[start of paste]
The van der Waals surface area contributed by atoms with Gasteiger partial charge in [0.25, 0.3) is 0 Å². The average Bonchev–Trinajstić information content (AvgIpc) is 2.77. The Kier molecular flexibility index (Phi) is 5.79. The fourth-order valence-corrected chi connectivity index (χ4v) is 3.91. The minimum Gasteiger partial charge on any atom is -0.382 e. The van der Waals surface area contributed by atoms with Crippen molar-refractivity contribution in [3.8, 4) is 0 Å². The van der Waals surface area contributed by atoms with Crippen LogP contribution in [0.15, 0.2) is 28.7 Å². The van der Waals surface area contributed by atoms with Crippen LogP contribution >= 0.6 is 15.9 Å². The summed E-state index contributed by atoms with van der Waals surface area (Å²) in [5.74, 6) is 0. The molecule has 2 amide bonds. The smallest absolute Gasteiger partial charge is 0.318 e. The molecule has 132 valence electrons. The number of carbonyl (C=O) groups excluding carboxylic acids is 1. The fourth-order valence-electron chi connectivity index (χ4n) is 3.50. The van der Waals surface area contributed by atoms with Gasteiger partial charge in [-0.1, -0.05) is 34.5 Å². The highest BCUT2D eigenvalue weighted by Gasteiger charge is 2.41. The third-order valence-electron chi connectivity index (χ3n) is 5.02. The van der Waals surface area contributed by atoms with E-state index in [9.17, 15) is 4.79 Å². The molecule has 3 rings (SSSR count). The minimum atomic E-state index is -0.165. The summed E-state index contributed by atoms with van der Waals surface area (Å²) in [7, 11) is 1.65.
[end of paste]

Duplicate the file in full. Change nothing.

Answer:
The van der Waals surface area contributed by atoms with Gasteiger partial charge in [0.25, 0.3) is 0 Å². The average Bonchev–Trinajstić information content (AvgIpc) is 2.77. The Kier molecular flexibility index (Phi) is 5.79. The fourth-order valence-corrected chi connectivity index (χ4v) is 3.91. The minimum Gasteiger partial charge on any atom is -0.382 e. The van der Waals surface area contributed by atoms with Crippen molar-refractivity contribution in [3.8, 4) is 0 Å². The van der Waals surface area contributed by atoms with Crippen LogP contribution in [0.15, 0.2) is 28.7 Å². The van der Waals surface area contributed by atoms with Crippen LogP contribution >= 0.6 is 15.9 Å². The summed E-state index contributed by atoms with van der Waals surface area (Å²) in [5.74, 6) is 0. The molecule has 2 amide bonds. The smallest absolute Gasteiger partial charge is 0.318 e. The molecule has 132 valence electrons. The number of carbonyl (C=O) groups excluding carboxylic acids is 1. The fourth-order valence-electron chi connectivity index (χ4n) is 3.50. The van der Waals surface area contributed by atoms with Gasteiger partial charge in [-0.1, -0.05) is 34.5 Å². The highest BCUT2D eigenvalue weighted by Gasteiger charge is 2.41. The third-order valence-electron chi connectivity index (χ3n) is 5.02. The van der Waals surface area contributed by atoms with E-state index in [9.17, 15) is 4.79 Å². The molecule has 3 rings (SSSR count). The minimum atomic E-state index is -0.165. The summed E-state index contributed by atoms with van der Waals surface area (Å²) in [7, 11) is 1.65.